Charlamagne Tha God & Amanda Seales Make Fun Of Lyfe Jennings’ Song "Slave", He Responds

3811

It's safe to say that Lyfe Jennings wanted to release his final album, 777, in peace, but his single "Slave" has ruffled a few feathers. The R&B crooner shared his latest effort last month, and the album, of course, is charged with grown-folks-baby-making music. Although "Slave" was released weeks ago, the single picked up traction after The Breakfast Club's Charlamagne Tha God and comedian-social commentator Amada Seales shared their distaste for the track.

Amanda shared the song with the lyrics on her Instagram Story while making disapproving faces throughout each clip. The singer likens to slavery with lyrics like, "I’m gon’ beat it like a slave / so you don’t run away / cut the whips and chains / call me master." Charlamagne posted a clip of Amanda's Instagram story to his page and cracked jokes about the song, and let's just say, Lyfe didn't appreciate it.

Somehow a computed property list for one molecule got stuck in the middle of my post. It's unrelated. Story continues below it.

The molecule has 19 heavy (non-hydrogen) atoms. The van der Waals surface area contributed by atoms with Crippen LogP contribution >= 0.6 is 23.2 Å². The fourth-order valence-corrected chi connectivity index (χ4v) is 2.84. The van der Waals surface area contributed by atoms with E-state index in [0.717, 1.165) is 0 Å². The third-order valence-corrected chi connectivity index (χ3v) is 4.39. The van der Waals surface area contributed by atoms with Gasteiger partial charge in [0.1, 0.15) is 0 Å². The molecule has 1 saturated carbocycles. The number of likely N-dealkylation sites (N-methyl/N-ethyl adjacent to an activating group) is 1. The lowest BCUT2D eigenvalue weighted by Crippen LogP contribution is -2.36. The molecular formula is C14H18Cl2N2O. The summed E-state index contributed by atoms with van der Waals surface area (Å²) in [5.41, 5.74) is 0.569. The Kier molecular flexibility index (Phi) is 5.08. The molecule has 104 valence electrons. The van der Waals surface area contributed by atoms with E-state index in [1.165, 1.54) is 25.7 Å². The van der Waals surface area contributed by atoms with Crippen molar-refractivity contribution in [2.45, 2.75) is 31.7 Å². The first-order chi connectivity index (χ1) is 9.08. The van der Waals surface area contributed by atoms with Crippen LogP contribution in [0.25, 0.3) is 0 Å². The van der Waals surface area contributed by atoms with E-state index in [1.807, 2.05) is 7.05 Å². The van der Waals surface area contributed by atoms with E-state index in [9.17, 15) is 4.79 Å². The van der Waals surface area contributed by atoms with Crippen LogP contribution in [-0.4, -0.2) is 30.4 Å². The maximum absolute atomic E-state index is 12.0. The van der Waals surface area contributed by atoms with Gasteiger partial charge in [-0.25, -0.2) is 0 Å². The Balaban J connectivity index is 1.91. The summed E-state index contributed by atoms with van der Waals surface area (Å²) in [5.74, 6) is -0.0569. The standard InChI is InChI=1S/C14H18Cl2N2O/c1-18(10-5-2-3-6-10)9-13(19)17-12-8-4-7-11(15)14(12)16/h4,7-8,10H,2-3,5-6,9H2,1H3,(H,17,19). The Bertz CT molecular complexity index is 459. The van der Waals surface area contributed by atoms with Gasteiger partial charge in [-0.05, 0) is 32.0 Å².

"You know what's weird is that y'all know that Lyfe done put out positive music my whole career. They ain't never supported my stuff," he said. "You ain't never supported Boomerang, you ain't never supported S.E.X., you ain't never supported all that good music I did for black people, and then you're gonna try and put something like this on your page? That's what's wrong with you black folks right now, you always wanna grasp on to the most negative but you can't support the good."

He went on to apologize to anyone he offended while also mentioning that Charlamagne shouldn't even mention his name because of his "cases." He's most likely referring to the radio host's 2001 case where he was accused of raping a 15-year-old

Charlamagne responded to Lyfe's criticisms and addressed him on The Breakfast Club's "Rumor Report." He said that he didn't even know that it was Lyfe singing the song. "I just thought the song was wack," Charlamagne said. "The lyrics were so trash! How can he say we don't support him? We've interview Lyfe on The Breakfast Club. If Lyfe wanted to come up here now he could. But to be clear: Lyfe, I don't care about you singing about . I didn't think the song was negative. I just thought the song was wack. I thought it was so wack I had no idea it was you, because you, my guy, are better than that."